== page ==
The mess we’re in

I have to admit that I’ve been a little desultory in following news from the Lambeth conference. Mostly, I’ve been reading Bishop Smith’s blog. So I was a little startled yesterday when he wrote about the news from the Episcopal Church of Sudan, and the pain it was causing. I had to go hunting in the ENS website to find out what was so surprising. Archbsihop Daniel, speaking for the Episcopal Church of Sudan, had issued a news release and held a press conference, in which he called for Bishop Robinson’s resignation. As you can imagine, this statement touched off a storm of controversy on the internet. I read statements suggesting that ++Daniel was the latest and greatest spokesman for orthodoxy and truth, and had the courage to stand up to the corrupt Episcopal Church US. I read statements suggesting that he was duplicitous, accepting money from ECUSA with one hand and stabbing us in the back with the other hand. I’m not going to link to any of these blogs, as the language was really quite startling, on both sides.

All of this would have seemed like so much more of the same, if I hadn’t actually met the man. He preached on Ascension Day here at Church of the Advent (see Brother Andrew’s blog). He was a gracious man, and we enjoyed his company. ECS also issued another statement at Lambeth asking for continued prayers and assistance in rebuilding Sudan and assuring adherence to the peace process. The Diocese of Missouri, of course, has a relationship with the Diocese of Lui in Sudan, and Advent has a relationship with the parish of Lozoh, and Deb has spent six months in Lui, and knows so many of the people there.

Also, out there on the blogosphere, there has even been a call for the Companion Diocese Committee of the Diocese of Missouri to end our relationship with Lui, because of what ++Daniel has said. I can’t go that far. I am surprised and hurt by what ++Daniel has said at Lambeth, but I am encouraged by what our bishop says about God finding a way toward unity out of this complicated communion. When Archbishop Ndungane was at Advent, just as the whole Windsor thing was getting started, someone at adult forum asked him if he thought the Anglican Communion would fall apart. He thought for a minute and said, “This morning I received communion from your rector. He and I are in communion. Nothing will change that.” ++Daniel also received communion here. Nothing will change that.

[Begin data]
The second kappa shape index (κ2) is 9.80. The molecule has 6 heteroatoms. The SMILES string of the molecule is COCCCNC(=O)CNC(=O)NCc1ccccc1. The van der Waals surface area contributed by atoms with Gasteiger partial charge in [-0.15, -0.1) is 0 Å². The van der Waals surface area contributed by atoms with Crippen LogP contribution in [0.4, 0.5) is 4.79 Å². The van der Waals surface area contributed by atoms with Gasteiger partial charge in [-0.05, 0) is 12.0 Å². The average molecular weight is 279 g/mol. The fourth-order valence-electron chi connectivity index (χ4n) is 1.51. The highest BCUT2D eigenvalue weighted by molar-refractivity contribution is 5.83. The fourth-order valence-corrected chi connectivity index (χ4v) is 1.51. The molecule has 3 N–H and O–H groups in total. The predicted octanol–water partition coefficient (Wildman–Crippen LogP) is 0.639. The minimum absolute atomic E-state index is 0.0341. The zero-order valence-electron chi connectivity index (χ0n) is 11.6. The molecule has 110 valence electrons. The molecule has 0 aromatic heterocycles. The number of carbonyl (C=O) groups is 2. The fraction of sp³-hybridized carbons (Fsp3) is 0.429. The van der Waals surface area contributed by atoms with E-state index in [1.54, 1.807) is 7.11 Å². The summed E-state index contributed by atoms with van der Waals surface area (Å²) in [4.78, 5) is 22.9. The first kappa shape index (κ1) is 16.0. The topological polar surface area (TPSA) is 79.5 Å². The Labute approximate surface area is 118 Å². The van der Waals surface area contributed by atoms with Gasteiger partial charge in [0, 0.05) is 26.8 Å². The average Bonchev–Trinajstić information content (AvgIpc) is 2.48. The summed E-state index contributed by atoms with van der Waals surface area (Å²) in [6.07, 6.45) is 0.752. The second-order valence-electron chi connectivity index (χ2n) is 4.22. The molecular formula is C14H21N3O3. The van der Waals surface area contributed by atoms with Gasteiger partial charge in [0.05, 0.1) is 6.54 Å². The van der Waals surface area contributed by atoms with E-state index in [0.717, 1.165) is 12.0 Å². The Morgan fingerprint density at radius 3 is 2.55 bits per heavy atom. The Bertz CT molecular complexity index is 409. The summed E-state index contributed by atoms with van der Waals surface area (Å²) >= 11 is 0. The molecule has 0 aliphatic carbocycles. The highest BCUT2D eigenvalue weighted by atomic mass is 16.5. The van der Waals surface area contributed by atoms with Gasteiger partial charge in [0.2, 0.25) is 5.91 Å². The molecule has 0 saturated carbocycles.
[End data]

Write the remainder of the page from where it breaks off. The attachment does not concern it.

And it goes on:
Every wound in the Body of Christ cuts both ways. But if we separate from anyone who hurts us, what chance will there ever be for healing? When Jesus shows up a second time to his disciples in John’s Gospel, Thomas is with them. Jesus invites Thomas to touch his wounds. Only then can Thomas exclaim, “My Lord and My God!” Thomas does not doubt. He refuses to believe in a Body of Christ that has no wounds. It is only when he touches the wounds that Jesus’ identity at last becomes clear (the disciples have been groping after it for the whole of the Gospel). I understand that our gay and lesbian brothers and sisters have been wounded so often that many would be unwilling to continue in relationship with ++Daniel, but I can only know he received communion at our altar, just like many on any Sunday with whom we disagree, with whom we argue, who have hurt us, and whom we have hurt. But the meal atones, or at least gives a foretaste of atonement. Until we eat it with Jesus in the Kingdom . . .

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